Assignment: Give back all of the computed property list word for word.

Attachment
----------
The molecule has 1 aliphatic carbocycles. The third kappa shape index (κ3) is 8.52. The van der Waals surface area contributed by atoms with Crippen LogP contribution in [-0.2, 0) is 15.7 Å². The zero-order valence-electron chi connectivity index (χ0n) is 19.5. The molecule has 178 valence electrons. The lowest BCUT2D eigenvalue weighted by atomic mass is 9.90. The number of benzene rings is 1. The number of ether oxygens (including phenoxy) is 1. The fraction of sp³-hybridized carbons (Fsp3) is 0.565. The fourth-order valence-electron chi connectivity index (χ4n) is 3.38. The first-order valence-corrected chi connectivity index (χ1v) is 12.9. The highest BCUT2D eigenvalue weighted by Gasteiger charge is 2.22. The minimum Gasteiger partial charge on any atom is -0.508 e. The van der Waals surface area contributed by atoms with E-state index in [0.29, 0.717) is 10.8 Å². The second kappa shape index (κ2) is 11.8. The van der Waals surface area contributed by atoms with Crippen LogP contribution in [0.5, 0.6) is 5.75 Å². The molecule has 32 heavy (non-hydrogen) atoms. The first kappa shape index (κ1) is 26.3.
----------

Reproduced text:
The molecule has 1 aliphatic carbocycles. The third kappa shape index (κ3) is 8.52. The van der Waals surface area contributed by atoms with Crippen LogP contribution in [-0.2, 0) is 15.7 Å². The zero-order valence-electron chi connectivity index (χ0n) is 19.5. The molecule has 178 valence electrons. The lowest BCUT2D eigenvalue weighted by atomic mass is 9.90. The number of benzene rings is 1. The number of ether oxygens (including phenoxy) is 1. The fraction of sp³-hybridized carbons (Fsp3) is 0.565. The fourth-order valence-electron chi connectivity index (χ4n) is 3.38. The first-order valence-corrected chi connectivity index (χ1v) is 12.9. The highest BCUT2D eigenvalue weighted by Gasteiger charge is 2.22. The minimum Gasteiger partial charge on any atom is -0.508 e. The van der Waals surface area contributed by atoms with E-state index in [0.29, 0.717) is 10.8 Å². The second kappa shape index (κ2) is 11.8. The van der Waals surface area contributed by atoms with Crippen LogP contribution in [0.5, 0.6) is 5.75 Å². The molecule has 32 heavy (non-hydrogen) atoms. The first kappa shape index (κ1) is 26.3.